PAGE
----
Randall: LateMature


As I look at the photos spread out on my desk I think that murderers aren’t given enough credit.  Yes, generally it’s just a deranged frenzy that brings on the murder, but on occasion it’s something more subtle.  Something almost beautiful, like an art form.  I’m not saying that murder is good, but you can see so much about a person by how they take another's life.

Sloppily and obviously they have more on their mind than just murder, these people don’t care about the process they just want to get it over with.  These people rarely even think through what they are doing, it’s impulsive.  It’s disgusting.

                But some murderers, they get the idea right.  They make it look like art and –my phone buzzes.  I look at the caller, Dispatch.  “Hart?”  Someone calls on the other line. 

“Yeah.  Speaking.”

“You’ve been reassigned to Dave Mendrick, a death at a zoo.  Get over there.”  Oh, damn.  I knew there was something I was forgetting.  I stack the photos up and put them back in their folder, I’m off this case.  Got a new boss to report to this morning, and I’m probably going to be late. 

                As I’m dashing out of the bull pen, I take a peek out the window.  Of course, traffic is terrible.  Early mornings in the city, what else could I expect?  Well, I guess my new boss won’t be all too happy with my first impression.  But if I’ve learned anything, first impressions don’t matter.  Just like my boss being unhappy, as long as the job gets done.

                After what seems like an eternity in traffic I pull up to the zoo, and step out.  A man, an angry man, is stalking towards me in a threatening way.  It seems my new boss isn’t in a good mood this morning, most likely my fault.  He looks about ready to pull his gun on me.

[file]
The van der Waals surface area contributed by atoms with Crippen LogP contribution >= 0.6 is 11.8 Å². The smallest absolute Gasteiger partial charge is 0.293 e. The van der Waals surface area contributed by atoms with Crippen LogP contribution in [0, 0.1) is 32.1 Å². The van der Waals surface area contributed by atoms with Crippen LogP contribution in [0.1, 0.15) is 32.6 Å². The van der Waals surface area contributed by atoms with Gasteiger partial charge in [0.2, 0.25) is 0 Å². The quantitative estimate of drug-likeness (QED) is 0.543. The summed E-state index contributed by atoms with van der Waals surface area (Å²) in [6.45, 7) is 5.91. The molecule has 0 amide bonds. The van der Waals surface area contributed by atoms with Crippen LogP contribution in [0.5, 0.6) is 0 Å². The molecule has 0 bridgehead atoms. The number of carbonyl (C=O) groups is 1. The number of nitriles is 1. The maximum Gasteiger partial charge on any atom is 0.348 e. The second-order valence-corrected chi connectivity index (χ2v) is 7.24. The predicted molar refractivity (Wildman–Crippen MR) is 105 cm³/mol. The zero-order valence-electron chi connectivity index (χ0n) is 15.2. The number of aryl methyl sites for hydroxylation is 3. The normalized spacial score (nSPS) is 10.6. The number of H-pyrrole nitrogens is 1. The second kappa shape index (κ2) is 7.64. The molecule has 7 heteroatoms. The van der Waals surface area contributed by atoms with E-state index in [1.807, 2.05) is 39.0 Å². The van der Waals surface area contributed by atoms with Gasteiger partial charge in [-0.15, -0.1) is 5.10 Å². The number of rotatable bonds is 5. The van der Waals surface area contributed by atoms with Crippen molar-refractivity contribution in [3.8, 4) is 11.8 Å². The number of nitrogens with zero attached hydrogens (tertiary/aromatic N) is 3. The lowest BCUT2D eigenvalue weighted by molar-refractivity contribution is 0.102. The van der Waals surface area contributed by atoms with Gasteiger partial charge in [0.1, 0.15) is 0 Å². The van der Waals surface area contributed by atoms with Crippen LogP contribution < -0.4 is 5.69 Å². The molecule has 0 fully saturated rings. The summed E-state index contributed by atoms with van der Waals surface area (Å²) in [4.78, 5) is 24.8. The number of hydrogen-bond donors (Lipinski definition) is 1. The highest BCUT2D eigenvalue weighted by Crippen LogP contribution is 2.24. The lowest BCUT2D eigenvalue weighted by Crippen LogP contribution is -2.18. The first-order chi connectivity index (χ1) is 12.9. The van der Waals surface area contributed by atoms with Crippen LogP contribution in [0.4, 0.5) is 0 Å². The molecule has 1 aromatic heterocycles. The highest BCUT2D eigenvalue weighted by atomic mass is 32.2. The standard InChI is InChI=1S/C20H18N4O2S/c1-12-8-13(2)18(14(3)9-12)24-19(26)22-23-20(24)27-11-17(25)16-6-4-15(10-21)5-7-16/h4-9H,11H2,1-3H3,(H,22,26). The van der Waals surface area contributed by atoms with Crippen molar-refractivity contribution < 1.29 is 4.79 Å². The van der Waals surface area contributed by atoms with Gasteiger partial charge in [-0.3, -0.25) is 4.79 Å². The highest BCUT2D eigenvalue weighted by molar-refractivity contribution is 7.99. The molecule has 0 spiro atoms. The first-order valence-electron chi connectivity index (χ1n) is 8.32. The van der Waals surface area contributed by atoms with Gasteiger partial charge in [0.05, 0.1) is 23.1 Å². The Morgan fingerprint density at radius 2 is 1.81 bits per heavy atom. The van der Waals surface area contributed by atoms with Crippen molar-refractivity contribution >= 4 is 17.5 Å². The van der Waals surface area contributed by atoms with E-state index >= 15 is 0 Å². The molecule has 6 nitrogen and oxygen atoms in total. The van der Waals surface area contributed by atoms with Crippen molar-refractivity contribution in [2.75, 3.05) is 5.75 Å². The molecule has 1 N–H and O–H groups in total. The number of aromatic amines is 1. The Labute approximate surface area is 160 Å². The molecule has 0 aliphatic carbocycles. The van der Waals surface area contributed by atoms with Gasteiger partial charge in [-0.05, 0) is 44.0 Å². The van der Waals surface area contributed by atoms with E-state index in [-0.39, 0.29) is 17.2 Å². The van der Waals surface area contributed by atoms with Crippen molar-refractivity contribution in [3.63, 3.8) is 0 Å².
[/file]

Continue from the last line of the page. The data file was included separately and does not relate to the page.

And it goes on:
“Well, hello.  I take it you’re my new— ”

                “—Where in the hell have you been!?  We’ve been here all morning, checked out the body, met the sister, and talked to the employees and you’re just getting here?  Hm, interrupting me was rude, but I suppose it is partially my fault.

                “I’m down there in seconds, boss man.  What’s the situation?”  I ask, politely, innocently even.

                “Mauled by a tiger, poor bastard.”  I’ve never checked out an animal attack in person before, could be interesting.  I grab my camera and a case of rudimentary supplies.  Gloves, swabs, evidence bags; the works.  I pull my badge out of my back pocket and throw it around my neck and begin walking.

                I show my badge to the officer standing guard at the tape and he holds it up while I duck under.  Down some stairs and into the tiger enclosure pass by two women, who I suppose are part of our little task force; then I find our guy.  “Well, that’s a dead man if I’ve ever seen one.  But what the hell were you doing in the tiger enclosure alone?”  I ask under my breath. 

                I find myself dissatisfied with an animal attack.  It’s brutal and messy.  Truly amateur, nature. 

The End

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